*putting an icone on the desktop requires a least a desktop(KDE,GNOME,EDE,etc..) which some people don't have or don't want. It also requires that the application has an icon and a link to kde and gnome icons folders.
*mounting drives would require sudo or a fstab with options and suppose(in your way) that the drive would be identified as camera , printer , webcam for the total newbie. not so soon i think, suppose you buy a printer and the kernel doesn't have the support for your proprio drivers for example.
*not using the command line is an option for "limited" users, what could i do without it, i don't know...
you already know what you can do in a term and what you can't without...
Bringing users to linux is good but don't force them, and don't go like a priest or an imam to sell your ideas. If they want to use it, they will and most of them will rely on you all day, all night(phone number,msn,irc,your home .... all day everyday ... they won't use a search engine for anything, at least most of them and will ask you for any kind of trouble without even think). Sooner or later they will try it, i think just a question of time.
suse is going pretty far in this direction, with yast2 and you making up the equivalent of windows update.
they also seem to include a lot more driver modules a la XP.
now they just need to be a bit more stable.
there's other things that need to happen before linux can really take on desktop users, tho.
linux is still ugly. every gtk or qt application still has the aesthetics of windows 3.1. and there's no consistant theme for desktops, because applications are developed for whatever window platform they feel like, and a theme for one window system doesn't affect any other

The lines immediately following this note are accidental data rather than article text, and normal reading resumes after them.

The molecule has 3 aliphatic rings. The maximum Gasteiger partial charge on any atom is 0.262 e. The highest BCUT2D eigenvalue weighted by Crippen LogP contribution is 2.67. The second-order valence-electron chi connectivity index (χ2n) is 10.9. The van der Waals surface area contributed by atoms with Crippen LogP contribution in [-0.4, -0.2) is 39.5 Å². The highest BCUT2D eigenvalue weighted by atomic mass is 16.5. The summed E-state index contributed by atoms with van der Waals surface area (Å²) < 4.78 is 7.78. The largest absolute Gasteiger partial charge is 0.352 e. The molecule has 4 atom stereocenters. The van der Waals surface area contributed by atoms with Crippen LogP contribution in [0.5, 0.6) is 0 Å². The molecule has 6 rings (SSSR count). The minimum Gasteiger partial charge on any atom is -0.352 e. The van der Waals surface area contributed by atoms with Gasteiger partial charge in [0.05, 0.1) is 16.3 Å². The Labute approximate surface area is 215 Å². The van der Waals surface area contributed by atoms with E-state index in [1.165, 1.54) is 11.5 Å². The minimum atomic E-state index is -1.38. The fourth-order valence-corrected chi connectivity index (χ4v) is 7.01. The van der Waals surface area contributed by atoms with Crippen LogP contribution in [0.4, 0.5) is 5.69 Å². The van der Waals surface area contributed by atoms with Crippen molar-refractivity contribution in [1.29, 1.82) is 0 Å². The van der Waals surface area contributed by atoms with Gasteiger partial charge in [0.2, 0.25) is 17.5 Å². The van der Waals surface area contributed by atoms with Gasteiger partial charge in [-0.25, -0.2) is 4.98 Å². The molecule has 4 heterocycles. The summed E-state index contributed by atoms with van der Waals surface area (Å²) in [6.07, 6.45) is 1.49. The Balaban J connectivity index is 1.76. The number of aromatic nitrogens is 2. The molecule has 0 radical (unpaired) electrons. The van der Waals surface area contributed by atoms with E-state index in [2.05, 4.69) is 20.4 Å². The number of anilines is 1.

Originally posted by sunburntkamel linux is still ugly. every....
Unfortunately you have it backwards...... Linux is now ugly..
With the advance of KDE/Gnome into the realm of "usability" by the newer/less tech savvy crowd means a standardized desktop. You have 2 groups that are going out of their realm of responsibility and causing the "pretty linux" to not only get less coverage but to loose support.
I can say that my desktop 5 years ago was far more aesthetically pleasing than it is today. Gnome was better off as a GUI and leave the WM to the guys that make WM's
Fortunately for the less experienced users the big boys are trying their hardest to make things easier for the masses. It's only a matter of time now and you will get the same boring interface and lack of functionality that most windows users enjoy.